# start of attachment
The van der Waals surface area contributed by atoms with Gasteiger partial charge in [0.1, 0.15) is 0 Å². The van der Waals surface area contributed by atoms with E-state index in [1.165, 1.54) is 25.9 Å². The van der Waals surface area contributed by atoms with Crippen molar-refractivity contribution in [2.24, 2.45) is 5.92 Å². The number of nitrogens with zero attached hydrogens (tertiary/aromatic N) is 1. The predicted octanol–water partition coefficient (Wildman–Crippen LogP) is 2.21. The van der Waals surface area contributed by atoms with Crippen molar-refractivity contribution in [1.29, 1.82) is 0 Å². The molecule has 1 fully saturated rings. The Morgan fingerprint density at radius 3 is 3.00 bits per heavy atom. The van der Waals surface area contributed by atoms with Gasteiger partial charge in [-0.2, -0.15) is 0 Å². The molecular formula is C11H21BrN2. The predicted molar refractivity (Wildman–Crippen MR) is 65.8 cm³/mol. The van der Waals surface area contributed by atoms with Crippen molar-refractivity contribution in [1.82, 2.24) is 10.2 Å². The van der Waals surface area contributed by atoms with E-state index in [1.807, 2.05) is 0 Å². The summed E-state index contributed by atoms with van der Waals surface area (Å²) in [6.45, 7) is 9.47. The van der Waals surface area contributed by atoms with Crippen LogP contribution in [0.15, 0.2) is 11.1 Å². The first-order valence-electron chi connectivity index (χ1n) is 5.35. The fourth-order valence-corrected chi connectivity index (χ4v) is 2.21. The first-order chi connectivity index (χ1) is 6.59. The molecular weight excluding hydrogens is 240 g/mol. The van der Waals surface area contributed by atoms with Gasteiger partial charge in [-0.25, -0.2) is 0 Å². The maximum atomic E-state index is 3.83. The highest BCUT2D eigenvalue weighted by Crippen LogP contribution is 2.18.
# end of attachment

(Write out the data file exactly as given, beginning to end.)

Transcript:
The van der Waals surface area contributed by atoms with Gasteiger partial charge in [0.1, 0.15) is 0 Å². The van der Waals surface area contributed by atoms with E-state index in [1.165, 1.54) is 25.9 Å². The van der Waals surface area contributed by atoms with Crippen molar-refractivity contribution in [2.24, 2.45) is 5.92 Å². The number of nitrogens with zero attached hydrogens (tertiary/aromatic N) is 1. The predicted octanol–water partition coefficient (Wildman–Crippen LogP) is 2.21. The van der Waals surface area contributed by atoms with Crippen molar-refractivity contribution in [1.29, 1.82) is 0 Å². The molecule has 1 fully saturated rings. The Morgan fingerprint density at radius 3 is 3.00 bits per heavy atom. The van der Waals surface area contributed by atoms with Gasteiger partial charge in [-0.2, -0.15) is 0 Å². The molecular formula is C11H21BrN2. The predicted molar refractivity (Wildman–Crippen MR) is 65.8 cm³/mol. The van der Waals surface area contributed by atoms with Crippen molar-refractivity contribution in [1.82, 2.24) is 10.2 Å². The van der Waals surface area contributed by atoms with E-state index in [1.807, 2.05) is 0 Å². The summed E-state index contributed by atoms with van der Waals surface area (Å²) in [6.45, 7) is 9.47. The van der Waals surface area contributed by atoms with Crippen LogP contribution in [0.15, 0.2) is 11.1 Å². The first-order valence-electron chi connectivity index (χ1n) is 5.35. The fourth-order valence-corrected chi connectivity index (χ4v) is 2.21. The first-order chi connectivity index (χ1) is 6.59. The molecular weight excluding hydrogens is 240 g/mol. The van der Waals surface area contributed by atoms with Gasteiger partial charge in [-0.25, -0.2) is 0 Å². The maximum atomic E-state index is 3.83. The highest BCUT2D eigenvalue weighted by Crippen LogP contribution is 2.18.